Person: Moro Sánchez, María Ángeles
Universidad Complutense de Madrid
Faculty / Institute
Farmacología y Toxicología
Now showing 1 - 2 of 2
- PublicationRetinal Thickness Changes Over Time in a Murine AD Model APPNL-F/NL-F(Frontiers Media, 2021-01-15) García Martín, Elena Salobrar; López Cuenca, Inés; Sánchez Puebla, Lídia; Hoz Montañana, María Rosa de; Fernández Arrabal, José A.; Ramírez Sebastián, Ana Isabel; Bravo Ferrer, Isbel; Medina Alonso, Violeta; Moro Sánchez, María Ángeles; Saido, Takaomi C.; Saito, Takashi; Salazar Corral, Juan José; Ramirez Sebastian, Jose ManuelBackground: Alzheimer’s disease (AD) may present retinal changes before brain pathology, suggesting the retina as an accessible biomarker of AD. The present work is a diachronic study using spectral domain optical coherence tomography (SD-OCT) to determine the total retinal thickness and retinal nerve fiber layer (RNFL) thickness in an APPNL−F/NL−F mouse model of AD at 6, 9, 12, 15, 17, and 20 months old compared to wild type (WT) animals. Methods: Total retinal thickness and RNFL thickness were determined. The mean total retinal thickness was analyzed following the Early Treatment Diabetic Retinopathy Study sectors. RNFL was measured in six sectors of axonal ring scans around the optic nerve. Results: In the APPNL−F/NL−F group compared to WT animals, the total retinal thickness changes observed were the following: (i) At 6-months-old, a significant thinning in the outer temporal sector was observed; (ii) at 15-months-old a significant thinning in the inner temporal and in the inner and outer inferior retinal sectors was noticed; (iii) at 17-months-old, a significant thickening in the inferior and nasal sectors was found in both inner and outer rings; and (iv) at 20-months-old, a significant thinning in the inner ring of nasal, temporal, and inferior retina and in the outer ring of superior and temporal retina was seen. In RNFL thickness, there was significant thinning in the global analysis and in nasal and inner-temporal sectors at 6 months old. Thinning was also found in the supero-temporal and nasal sectors and global value at 20 months old. Conclusions: In the APPNL−F/NL−F AD model, the retinal thickness showed thinning, possibly produced by neurodegeneration alternating with thickening caused by deposits and neuroinflammation in some areas of the retina. These changes over time are similar to those observed in the human retina and could be a biomarker for AD. The APPNL−F/NL−F AD model may help us better understand the different retinal changes during the progression of AD. Keywords: Alzheimer, retina, OCT, mouse model of AD, APPNL-F/NL-F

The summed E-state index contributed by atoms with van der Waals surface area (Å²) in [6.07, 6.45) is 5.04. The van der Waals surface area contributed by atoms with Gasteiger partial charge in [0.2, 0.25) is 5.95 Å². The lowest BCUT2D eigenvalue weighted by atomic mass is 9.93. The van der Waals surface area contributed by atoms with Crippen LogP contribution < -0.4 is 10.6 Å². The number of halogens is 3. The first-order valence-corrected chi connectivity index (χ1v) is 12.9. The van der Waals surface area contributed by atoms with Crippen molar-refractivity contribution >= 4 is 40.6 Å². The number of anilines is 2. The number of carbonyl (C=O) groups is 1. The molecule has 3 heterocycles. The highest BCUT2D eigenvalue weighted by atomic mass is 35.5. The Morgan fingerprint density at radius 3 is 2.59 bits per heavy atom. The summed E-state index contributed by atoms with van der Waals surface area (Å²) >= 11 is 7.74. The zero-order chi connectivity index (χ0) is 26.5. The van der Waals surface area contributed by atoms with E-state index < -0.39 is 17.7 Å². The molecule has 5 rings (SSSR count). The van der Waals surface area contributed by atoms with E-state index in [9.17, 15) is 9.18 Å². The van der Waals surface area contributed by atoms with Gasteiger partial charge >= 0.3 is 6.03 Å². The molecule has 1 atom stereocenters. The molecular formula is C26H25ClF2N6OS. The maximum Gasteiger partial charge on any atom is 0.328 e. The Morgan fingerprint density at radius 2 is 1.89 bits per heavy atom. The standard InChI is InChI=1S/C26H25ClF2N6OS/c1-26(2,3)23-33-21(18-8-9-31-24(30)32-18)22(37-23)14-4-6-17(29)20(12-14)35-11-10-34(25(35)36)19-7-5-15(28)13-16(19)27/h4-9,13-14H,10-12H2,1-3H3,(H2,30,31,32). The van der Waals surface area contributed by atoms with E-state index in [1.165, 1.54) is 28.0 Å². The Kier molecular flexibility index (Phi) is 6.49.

- PublicationCannabinoids: Well-Suited Candidates for the Treatment of Perinatal Brain Injury(MDPI, 2013-07-10) Fernández-López, David; Lizasoain Hernández, Ignacio; Moro Sánchez, María Ángeles; Martínez-Orgado, JoséPerinatal brain injury can be induced by a number of different damaging events occurring during or shortly after birth, including neonatal asphyxia, neonatal hypoxia-ischemia and stroke-induced focal ischemia. Typical manifestations of these conditions are the presence of glutamate excitoxicity, neuroinflammation and oxidative stress, the combination of which can potentially result in apoptotic-necrotic cell death, generation of brain lesions and long-lasting functional impairment. In spite of the high incidence of perinatal brain injury, the number of clinical interventions available for the treatment of the affected newborn babies is extremely limited. Hence, there is a dramatic need to develop new effective therapies aimed to prevent acute brain damage and enhance the endogenous mechanisms of long-term brain repair. The endocannabinoid system is an endogenous neuromodulatory system involved in the control of multiple central and peripheral functions. An early responder to neuronal injury, the endocannabinoid system has been described as an endogenous neuroprotective system that once activated can prevent glutamate excitotoxicity, intracellular calcium accumulation, activation of cell death pathways, microglia activation, neurovascular reactivity and infiltration of circulating leukocytes across the blood-brain barrier. The modulation of the endocannabinoid system has proven to be an effective neuroprotective strategy to prevent and reduce neonatal brain injury in different animal models and species. Also, the beneficial role of the endocannabinoid system on the control of the endogenous repairing responses (neurogenesis and white matter restoration) to neonatal brain injury has been described in independent studies. This review addresses the particular effects of several drugs that modulate the activity of the endocannabinoid system on the progression of different manifestations of perinatal brain injury during both the acute and chronic recovery phases using rodent and non-rodent animal models, and will provide a complete description of the known mechanisms that mediate such effects.